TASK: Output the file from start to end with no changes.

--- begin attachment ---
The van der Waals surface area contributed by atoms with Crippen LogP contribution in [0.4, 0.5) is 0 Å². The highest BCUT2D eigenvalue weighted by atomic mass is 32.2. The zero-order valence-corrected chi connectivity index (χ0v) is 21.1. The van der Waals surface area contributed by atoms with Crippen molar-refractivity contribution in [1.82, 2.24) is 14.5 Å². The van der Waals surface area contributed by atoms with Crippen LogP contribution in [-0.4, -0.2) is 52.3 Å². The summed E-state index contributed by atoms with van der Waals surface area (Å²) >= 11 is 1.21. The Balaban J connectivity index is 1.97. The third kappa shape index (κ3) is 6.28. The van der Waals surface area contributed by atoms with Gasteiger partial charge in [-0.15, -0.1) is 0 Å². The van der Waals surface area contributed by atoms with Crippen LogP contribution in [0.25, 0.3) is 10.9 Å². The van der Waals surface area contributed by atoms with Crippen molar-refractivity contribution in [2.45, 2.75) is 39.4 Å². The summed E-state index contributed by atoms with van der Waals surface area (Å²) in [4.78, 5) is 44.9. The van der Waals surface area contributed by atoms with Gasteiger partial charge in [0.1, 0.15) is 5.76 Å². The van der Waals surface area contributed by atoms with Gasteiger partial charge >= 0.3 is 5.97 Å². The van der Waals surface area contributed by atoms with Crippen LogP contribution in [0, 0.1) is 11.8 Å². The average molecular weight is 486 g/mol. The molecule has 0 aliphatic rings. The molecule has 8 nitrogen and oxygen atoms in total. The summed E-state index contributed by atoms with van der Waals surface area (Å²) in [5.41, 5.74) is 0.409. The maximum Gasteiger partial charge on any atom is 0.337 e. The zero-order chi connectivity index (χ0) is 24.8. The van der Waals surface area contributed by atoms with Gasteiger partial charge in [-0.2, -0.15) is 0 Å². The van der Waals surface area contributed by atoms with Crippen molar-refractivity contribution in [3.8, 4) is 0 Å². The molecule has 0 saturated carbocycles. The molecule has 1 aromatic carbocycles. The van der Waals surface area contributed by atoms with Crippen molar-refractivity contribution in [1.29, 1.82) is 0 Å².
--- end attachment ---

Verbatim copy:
The van der Waals surface area contributed by atoms with Crippen LogP contribution in [0.4, 0.5) is 0 Å². The highest BCUT2D eigenvalue weighted by atomic mass is 32.2. The zero-order valence-corrected chi connectivity index (χ0v) is 21.1. The van der Waals surface area contributed by atoms with Crippen molar-refractivity contribution in [1.82, 2.24) is 14.5 Å². The van der Waals surface area contributed by atoms with Crippen LogP contribution in [-0.4, -0.2) is 52.3 Å². The summed E-state index contributed by atoms with van der Waals surface area (Å²) >= 11 is 1.21. The Balaban J connectivity index is 1.97. The third kappa shape index (κ3) is 6.28. The van der Waals surface area contributed by atoms with Gasteiger partial charge in [-0.15, -0.1) is 0 Å². The van der Waals surface area contributed by atoms with Crippen LogP contribution in [0.25, 0.3) is 10.9 Å². The van der Waals surface area contributed by atoms with Crippen molar-refractivity contribution in [2.45, 2.75) is 39.4 Å². The summed E-state index contributed by atoms with van der Waals surface area (Å²) in [4.78, 5) is 44.9. The van der Waals surface area contributed by atoms with Gasteiger partial charge in [0.1, 0.15) is 5.76 Å². The van der Waals surface area contributed by atoms with Gasteiger partial charge >= 0.3 is 5.97 Å². The van der Waals surface area contributed by atoms with Crippen LogP contribution in [0, 0.1) is 11.8 Å². The average molecular weight is 486 g/mol. The molecule has 0 aliphatic rings. The molecule has 8 nitrogen and oxygen atoms in total. The summed E-state index contributed by atoms with van der Waals surface area (Å²) in [5.41, 5.74) is 0.409. The maximum Gasteiger partial charge on any atom is 0.337 e. The zero-order chi connectivity index (χ0) is 24.8. The van der Waals surface area contributed by atoms with Gasteiger partial charge in [-0.2, -0.15) is 0 Å². The van der Waals surface area contributed by atoms with Crippen molar-refractivity contribution in [3.8, 4) is 0 Å². The molecule has 0 saturated carbocycles. The molecule has 1 aromatic carbocycles. The van der Waals surface area contributed by atoms with Crippen molar-refractivity contribution in [1.29, 1.82) is 0 Å².